‘Friends,’ says he, ’the taxes are indeed very heavy; and, if those laid on by the government were the only ones we had to pay, we might more easily discharge them; but we have many others, and much more grievous to some of us. We are taxed twice as much by our idleness, three times as much by our pride, and four times as much by our folly; and from these taxes the commissioners cannot ease or deliver us by allowing an abatement. However, let us hearken to good advice, and something may be done for us; “God helps them that help themselves,” as Poor Richard says.

I. ‘It would be thought a hard government that should tax its people one-tenth part of their time to be employed in its service: but idleness taxes many of us much more; sloth, by bringing on diseases, absolutely shortens life.

“Sloth, like rust, consumes faster than labour wears, while the used key is always bright,” as Poor Richard says. — “But, dost thou love life? then do not squander time, for that is the stuff life is made of,” as Poor Richard says. — How much more than is necessary do we spend in sleep! forgetting that, “the sleeping fox catches no poultry, and that there will be sleeping enough in the grave,” as Poor Richard says.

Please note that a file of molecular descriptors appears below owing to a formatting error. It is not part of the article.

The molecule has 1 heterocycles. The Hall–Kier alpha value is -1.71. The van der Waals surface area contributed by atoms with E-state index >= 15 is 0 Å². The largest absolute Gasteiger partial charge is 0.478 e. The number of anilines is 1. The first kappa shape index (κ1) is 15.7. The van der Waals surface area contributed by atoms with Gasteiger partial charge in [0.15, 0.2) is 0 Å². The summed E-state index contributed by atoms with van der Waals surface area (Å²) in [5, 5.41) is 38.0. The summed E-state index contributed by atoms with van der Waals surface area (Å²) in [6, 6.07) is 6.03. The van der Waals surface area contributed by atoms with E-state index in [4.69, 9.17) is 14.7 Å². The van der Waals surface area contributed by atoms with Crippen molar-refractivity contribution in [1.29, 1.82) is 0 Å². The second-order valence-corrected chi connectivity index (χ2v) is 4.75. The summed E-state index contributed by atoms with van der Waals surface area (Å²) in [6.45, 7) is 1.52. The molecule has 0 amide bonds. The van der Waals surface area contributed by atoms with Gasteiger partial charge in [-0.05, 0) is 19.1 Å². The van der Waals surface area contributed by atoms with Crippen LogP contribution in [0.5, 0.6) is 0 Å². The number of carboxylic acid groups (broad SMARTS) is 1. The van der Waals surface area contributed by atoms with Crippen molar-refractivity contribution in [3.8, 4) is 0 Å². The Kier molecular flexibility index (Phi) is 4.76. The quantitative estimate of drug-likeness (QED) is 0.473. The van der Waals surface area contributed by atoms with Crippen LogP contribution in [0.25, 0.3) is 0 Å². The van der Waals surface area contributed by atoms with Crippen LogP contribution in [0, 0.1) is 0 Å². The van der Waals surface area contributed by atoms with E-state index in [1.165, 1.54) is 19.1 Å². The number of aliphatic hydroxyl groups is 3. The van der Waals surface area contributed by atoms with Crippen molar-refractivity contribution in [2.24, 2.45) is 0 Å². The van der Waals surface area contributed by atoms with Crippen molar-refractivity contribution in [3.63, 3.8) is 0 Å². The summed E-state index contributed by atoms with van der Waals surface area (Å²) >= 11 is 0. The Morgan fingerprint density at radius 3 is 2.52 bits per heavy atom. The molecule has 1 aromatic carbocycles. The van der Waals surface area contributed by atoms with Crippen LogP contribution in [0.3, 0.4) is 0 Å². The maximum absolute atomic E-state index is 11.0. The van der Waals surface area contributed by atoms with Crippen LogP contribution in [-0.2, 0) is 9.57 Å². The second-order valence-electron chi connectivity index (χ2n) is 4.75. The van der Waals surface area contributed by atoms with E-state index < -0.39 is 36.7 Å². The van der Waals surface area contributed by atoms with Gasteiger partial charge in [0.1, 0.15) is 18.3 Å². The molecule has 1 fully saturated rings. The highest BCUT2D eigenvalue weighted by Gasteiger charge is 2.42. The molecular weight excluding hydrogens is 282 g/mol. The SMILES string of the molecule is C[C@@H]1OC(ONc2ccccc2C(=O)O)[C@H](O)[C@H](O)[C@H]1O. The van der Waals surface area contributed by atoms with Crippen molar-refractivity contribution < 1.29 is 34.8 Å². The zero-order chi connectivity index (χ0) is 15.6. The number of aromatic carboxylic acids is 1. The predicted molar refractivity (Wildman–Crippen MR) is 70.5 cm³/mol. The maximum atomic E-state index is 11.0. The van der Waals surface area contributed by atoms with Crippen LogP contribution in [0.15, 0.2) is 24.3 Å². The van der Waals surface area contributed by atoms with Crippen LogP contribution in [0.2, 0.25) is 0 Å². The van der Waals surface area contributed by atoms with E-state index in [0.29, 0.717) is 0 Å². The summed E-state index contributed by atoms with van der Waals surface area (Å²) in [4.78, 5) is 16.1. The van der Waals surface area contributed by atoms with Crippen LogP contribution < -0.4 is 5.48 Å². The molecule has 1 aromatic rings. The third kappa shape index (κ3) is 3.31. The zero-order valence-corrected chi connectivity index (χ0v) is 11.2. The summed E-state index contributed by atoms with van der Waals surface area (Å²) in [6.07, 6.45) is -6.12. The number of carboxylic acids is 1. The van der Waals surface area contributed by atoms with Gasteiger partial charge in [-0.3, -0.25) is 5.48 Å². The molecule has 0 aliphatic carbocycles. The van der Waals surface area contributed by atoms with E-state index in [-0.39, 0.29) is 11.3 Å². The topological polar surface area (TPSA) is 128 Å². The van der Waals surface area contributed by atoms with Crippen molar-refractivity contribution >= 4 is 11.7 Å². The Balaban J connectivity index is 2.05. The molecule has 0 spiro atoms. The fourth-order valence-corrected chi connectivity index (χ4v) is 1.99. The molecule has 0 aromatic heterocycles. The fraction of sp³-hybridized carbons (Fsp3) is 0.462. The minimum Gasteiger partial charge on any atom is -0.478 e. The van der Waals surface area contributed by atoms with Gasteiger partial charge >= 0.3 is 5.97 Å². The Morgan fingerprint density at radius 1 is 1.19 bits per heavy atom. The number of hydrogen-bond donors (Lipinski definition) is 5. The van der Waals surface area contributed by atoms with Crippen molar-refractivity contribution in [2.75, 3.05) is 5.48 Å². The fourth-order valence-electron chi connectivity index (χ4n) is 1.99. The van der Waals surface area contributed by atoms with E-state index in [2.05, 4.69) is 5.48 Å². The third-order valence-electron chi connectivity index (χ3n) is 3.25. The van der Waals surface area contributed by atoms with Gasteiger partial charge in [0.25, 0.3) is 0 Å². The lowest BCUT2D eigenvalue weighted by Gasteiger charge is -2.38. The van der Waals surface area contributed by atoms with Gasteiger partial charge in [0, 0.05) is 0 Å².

“If time be of all things the most precious, wasting time must be” as Poor Richard says, “the greatest prodigality;” since, as he elsewhere tells us, “Lost time is never found again; and what we call time enough, always proves little enough.” Let us then up and be doing, and doing to the purpose: so by diligence shall we do more with less perplexity. “Sloth makes all things difficult, but industry all easy; and he that riseth late, must trot all day, and shall scarce overtake his business at night; while laziness travels so slowly, that poverty soon overtakes him. Drive thy business, let not that drive thee; and early to bed, and early to rise, makes a man healthy, wealthy, and wise,” as Poor Richard says.